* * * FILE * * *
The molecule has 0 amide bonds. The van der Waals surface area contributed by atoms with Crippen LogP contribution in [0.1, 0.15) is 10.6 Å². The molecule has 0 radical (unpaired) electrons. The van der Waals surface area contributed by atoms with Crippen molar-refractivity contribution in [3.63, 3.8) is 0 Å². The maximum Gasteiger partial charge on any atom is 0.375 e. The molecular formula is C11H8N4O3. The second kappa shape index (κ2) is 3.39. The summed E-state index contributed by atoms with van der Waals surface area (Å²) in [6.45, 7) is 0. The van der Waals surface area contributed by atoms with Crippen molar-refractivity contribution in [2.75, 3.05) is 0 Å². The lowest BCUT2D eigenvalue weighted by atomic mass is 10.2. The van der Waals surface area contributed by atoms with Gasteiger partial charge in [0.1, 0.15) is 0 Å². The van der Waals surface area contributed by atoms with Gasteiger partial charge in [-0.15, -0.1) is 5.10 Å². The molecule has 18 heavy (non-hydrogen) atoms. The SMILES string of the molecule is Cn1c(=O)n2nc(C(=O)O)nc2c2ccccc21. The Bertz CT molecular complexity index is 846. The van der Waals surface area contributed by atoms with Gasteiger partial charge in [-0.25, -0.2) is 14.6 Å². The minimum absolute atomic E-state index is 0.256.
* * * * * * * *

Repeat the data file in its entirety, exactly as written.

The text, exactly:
The molecule has 0 amide bonds. The van der Waals surface area contributed by atoms with Crippen LogP contribution in [0.1, 0.15) is 10.6 Å². The molecule has 0 radical (unpaired) electrons. The van der Waals surface area contributed by atoms with Crippen molar-refractivity contribution in [3.63, 3.8) is 0 Å². The maximum Gasteiger partial charge on any atom is 0.375 e. The molecular formula is C11H8N4O3. The second kappa shape index (κ2) is 3.39. The summed E-state index contributed by atoms with van der Waals surface area (Å²) in [6.45, 7) is 0. The van der Waals surface area contributed by atoms with Crippen molar-refractivity contribution in [2.75, 3.05) is 0 Å². The lowest BCUT2D eigenvalue weighted by atomic mass is 10.2. The van der Waals surface area contributed by atoms with Gasteiger partial charge in [0.1, 0.15) is 0 Å². The van der Waals surface area contributed by atoms with Gasteiger partial charge in [-0.15, -0.1) is 5.10 Å². The molecule has 18 heavy (non-hydrogen) atoms. The SMILES string of the molecule is Cn1c(=O)n2nc(C(=O)O)nc2c2ccccc21. The Bertz CT molecular complexity index is 846. The van der Waals surface area contributed by atoms with Gasteiger partial charge in [-0.25, -0.2) is 14.6 Å². The minimum absolute atomic E-state index is 0.256.